One of the difficulties of this particular colony immdiately becomes apparent. At the inaugural party some of the convicts are caught stealing food. They are flogged, and one of them is banished to a rock in the harbour on a diet of bread and water.

The harsh reality is that this community, lacking agricultural skills and accustomed to living by theft, is ill equipped to till the virgin soil and produce food to sustain the colony. By the end of the year the situation seems desperate. It is compounded by deteriorating relations with the native Australians, the Aborigines. Friendly at first, their attitude to the newcomers changes once it seems evident that they intend to stay.


The Second and Third Fleets: 1790-1792

Somehow, under Phillip's leadership, the colony survives the first two desperate years - extending the land under cultivation, building houses and even establishing a second settlement at Parramatta. A turning point comes in June 1790, though it hardly seems so at the time.

Three ships, known now as the Second Fleet, arrive in the cove with their human cargo in an appalling state. More than 1000 convicts began the journey outwards from England; only 750 now reach Australia; 500 of these need nursing back to health before they can play their part. However this second fleet also brings a new contingent of great signficance in the early fortunes of the colony.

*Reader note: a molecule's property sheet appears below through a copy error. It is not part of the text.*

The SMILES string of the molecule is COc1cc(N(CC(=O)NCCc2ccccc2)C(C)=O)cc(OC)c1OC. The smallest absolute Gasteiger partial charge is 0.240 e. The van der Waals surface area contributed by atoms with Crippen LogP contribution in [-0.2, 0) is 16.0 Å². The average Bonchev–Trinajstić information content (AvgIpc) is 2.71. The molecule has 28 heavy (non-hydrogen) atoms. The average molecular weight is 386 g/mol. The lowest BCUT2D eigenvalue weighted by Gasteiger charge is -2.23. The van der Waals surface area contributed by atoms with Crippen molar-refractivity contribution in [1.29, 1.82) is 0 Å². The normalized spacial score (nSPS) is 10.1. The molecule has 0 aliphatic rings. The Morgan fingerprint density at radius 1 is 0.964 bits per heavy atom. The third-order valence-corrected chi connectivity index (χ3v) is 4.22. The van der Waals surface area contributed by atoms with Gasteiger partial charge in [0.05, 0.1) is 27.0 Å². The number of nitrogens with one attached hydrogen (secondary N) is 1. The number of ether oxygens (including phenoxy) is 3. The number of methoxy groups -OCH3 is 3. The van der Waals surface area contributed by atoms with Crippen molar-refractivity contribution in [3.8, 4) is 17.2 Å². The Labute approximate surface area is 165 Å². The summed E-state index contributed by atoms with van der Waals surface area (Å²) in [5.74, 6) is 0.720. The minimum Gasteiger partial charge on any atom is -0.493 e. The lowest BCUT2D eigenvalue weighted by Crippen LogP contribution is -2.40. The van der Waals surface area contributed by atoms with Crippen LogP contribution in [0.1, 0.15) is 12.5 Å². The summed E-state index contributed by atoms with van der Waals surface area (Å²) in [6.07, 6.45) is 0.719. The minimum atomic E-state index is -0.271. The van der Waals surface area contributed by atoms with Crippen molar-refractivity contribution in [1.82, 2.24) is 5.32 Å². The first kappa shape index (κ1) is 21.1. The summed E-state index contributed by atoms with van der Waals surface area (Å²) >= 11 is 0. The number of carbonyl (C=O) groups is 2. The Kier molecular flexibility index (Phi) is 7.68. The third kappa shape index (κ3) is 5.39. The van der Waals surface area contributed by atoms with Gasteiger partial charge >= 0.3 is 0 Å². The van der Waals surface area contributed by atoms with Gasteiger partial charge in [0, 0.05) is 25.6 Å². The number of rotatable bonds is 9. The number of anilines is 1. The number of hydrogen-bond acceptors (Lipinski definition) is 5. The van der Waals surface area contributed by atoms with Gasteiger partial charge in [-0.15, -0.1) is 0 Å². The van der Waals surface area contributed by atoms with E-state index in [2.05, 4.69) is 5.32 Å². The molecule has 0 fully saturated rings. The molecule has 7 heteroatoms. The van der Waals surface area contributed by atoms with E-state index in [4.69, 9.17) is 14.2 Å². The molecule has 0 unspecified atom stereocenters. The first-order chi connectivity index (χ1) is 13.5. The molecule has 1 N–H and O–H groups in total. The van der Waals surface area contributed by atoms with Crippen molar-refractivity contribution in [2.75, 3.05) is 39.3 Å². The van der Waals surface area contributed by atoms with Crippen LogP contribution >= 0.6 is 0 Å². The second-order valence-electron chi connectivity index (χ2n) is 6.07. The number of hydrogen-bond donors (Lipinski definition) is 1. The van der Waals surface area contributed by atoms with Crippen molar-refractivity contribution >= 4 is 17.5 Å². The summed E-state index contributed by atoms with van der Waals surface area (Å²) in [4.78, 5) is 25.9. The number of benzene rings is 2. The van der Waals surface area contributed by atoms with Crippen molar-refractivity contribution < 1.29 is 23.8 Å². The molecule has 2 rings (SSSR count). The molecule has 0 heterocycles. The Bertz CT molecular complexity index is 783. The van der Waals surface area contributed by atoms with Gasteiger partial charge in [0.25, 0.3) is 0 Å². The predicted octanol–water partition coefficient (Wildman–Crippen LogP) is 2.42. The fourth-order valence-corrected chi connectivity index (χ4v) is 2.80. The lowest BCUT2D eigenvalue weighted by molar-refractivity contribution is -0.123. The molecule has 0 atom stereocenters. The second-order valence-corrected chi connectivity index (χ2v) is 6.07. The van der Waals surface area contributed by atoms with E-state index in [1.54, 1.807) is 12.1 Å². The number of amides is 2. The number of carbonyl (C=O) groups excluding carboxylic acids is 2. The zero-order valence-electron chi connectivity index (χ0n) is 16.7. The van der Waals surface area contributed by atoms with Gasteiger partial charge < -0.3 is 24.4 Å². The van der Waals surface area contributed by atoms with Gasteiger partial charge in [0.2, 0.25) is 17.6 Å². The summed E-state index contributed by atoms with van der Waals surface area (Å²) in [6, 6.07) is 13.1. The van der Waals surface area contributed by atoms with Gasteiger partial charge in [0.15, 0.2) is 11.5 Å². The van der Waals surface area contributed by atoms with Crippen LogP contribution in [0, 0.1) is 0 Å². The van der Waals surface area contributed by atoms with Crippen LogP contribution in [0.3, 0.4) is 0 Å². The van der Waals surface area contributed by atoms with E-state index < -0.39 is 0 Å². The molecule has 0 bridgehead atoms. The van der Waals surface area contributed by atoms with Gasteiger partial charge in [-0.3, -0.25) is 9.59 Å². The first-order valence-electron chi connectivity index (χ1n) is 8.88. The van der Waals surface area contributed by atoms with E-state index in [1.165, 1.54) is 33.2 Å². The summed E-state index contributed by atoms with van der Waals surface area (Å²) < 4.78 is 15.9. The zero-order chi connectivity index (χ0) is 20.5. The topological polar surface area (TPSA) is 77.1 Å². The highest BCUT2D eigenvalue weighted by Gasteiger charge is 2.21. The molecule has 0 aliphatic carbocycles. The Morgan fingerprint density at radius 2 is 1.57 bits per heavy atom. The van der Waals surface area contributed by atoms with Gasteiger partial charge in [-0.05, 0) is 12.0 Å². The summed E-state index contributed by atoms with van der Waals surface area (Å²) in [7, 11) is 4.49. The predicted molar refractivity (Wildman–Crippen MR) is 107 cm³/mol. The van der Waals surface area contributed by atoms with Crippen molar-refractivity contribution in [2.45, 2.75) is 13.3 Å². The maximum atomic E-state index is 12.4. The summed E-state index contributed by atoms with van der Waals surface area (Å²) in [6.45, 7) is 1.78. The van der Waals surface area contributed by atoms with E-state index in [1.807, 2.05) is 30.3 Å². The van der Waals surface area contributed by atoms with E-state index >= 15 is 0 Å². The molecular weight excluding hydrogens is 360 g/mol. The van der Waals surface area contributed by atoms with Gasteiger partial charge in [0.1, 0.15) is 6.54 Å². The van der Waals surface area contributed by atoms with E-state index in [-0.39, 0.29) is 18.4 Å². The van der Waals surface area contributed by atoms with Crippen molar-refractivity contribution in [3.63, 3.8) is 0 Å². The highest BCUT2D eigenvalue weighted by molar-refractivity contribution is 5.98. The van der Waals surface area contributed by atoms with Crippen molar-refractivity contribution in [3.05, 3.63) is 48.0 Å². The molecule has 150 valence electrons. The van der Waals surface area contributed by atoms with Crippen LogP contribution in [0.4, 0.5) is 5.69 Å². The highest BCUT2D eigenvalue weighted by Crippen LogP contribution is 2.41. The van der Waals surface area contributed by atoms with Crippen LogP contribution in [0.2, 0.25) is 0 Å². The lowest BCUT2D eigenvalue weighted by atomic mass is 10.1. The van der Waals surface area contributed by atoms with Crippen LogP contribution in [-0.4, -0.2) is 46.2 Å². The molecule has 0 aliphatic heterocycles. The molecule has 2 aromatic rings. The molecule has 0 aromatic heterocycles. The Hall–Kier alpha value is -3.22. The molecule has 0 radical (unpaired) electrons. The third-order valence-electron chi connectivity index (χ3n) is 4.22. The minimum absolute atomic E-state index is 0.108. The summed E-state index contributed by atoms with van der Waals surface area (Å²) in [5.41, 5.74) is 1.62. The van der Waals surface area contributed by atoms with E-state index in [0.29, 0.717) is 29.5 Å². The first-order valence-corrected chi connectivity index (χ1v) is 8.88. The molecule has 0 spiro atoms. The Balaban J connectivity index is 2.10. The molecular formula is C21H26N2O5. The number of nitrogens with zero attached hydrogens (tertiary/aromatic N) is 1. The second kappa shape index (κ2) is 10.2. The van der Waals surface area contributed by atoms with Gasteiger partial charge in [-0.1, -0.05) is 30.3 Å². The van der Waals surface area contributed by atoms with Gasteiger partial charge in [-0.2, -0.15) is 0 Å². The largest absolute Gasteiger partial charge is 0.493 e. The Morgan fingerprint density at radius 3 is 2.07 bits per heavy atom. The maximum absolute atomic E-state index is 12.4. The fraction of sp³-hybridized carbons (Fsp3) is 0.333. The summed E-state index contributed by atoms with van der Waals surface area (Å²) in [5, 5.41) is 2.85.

A regiment known as the New South Wales Corps has been formed in London to police and guard the colony. Its officers and their families are on board these ships. These men intend to make a prosperous new life for themselves, and they will prove ruthless in pursuit of their interests.

They establish a trading monopoly (with the exclusive right to board visiting ships, buying the cargo for resale on land) and they shamelessly exploit the free labour of the convicts. Their actions bring frequent conflict with successive governors. But sheep farming, bringing New South Wales its early prosperity, is developed entirely by this group, Australia's first gentry.


By the end of 1792, when Phillip sails home after nearly five years as governor, the colony seems well established. It numbers now about 1000 free citizens and twice as many convicts. Families arriving of their own free will are automatically allocated land and convict labour to work it. Comfortable brick houses are being built. The Third Fleet has arrived, bringing out more officers' wives. Social life is developing, with boating parties, picnics and music. The place begins to seem, like the American colonies before it, a convincing outpost of Britain.

Soon exploration is being being undertaken along Australia's coastline to discover what other places may be most suitable for settlement.